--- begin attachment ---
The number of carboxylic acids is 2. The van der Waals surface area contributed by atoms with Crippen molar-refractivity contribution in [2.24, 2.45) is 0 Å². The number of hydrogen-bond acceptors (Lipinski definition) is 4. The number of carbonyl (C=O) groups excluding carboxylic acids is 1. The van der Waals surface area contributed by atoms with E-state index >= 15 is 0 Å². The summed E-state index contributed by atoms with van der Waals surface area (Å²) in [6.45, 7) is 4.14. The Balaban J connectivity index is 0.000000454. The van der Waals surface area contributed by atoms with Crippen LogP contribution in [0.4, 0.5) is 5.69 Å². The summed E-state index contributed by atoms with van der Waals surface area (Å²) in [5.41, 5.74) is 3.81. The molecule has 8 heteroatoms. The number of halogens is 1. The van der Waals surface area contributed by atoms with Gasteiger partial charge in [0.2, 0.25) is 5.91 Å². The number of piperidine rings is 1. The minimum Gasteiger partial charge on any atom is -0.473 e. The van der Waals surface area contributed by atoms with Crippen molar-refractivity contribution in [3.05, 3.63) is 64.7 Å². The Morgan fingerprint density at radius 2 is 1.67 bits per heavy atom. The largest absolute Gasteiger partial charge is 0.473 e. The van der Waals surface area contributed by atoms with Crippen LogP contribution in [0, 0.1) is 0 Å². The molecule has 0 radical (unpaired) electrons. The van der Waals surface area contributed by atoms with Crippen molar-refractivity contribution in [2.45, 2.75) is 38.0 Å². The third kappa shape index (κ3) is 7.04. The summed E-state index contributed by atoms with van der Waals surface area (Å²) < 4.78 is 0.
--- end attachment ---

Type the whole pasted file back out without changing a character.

The number of carboxylic acids is 2. The van der Waals surface area contributed by atoms with Crippen molar-refractivity contribution in [2.24, 2.45) is 0 Å². The number of hydrogen-bond acceptors (Lipinski definition) is 4. The number of carbonyl (C=O) groups excluding carboxylic acids is 1. The van der Waals surface area contributed by atoms with E-state index >= 15 is 0 Å². The summed E-state index contributed by atoms with van der Waals surface area (Å²) in [6.45, 7) is 4.14. The Balaban J connectivity index is 0.000000454. The van der Waals surface area contributed by atoms with Crippen LogP contribution in [0.4, 0.5) is 5.69 Å². The summed E-state index contributed by atoms with van der Waals surface area (Å²) in [5.41, 5.74) is 3.81. The molecule has 8 heteroatoms. The number of halogens is 1. The van der Waals surface area contributed by atoms with Gasteiger partial charge in [0.2, 0.25) is 5.91 Å². The number of piperidine rings is 1. The minimum Gasteiger partial charge on any atom is -0.473 e. The van der Waals surface area contributed by atoms with Crippen molar-refractivity contribution in [3.05, 3.63) is 64.7 Å². The Morgan fingerprint density at radius 2 is 1.67 bits per heavy atom. The largest absolute Gasteiger partial charge is 0.473 e. The van der Waals surface area contributed by atoms with Crippen LogP contribution in [0, 0.1) is 0 Å². The molecule has 0 radical (unpaired) electrons. The van der Waals surface area contributed by atoms with Crippen molar-refractivity contribution in [2.45, 2.75) is 38.0 Å². The third kappa shape index (κ3) is 7.04. The summed E-state index contributed by atoms with van der Waals surface area (Å²) < 4.78 is 0.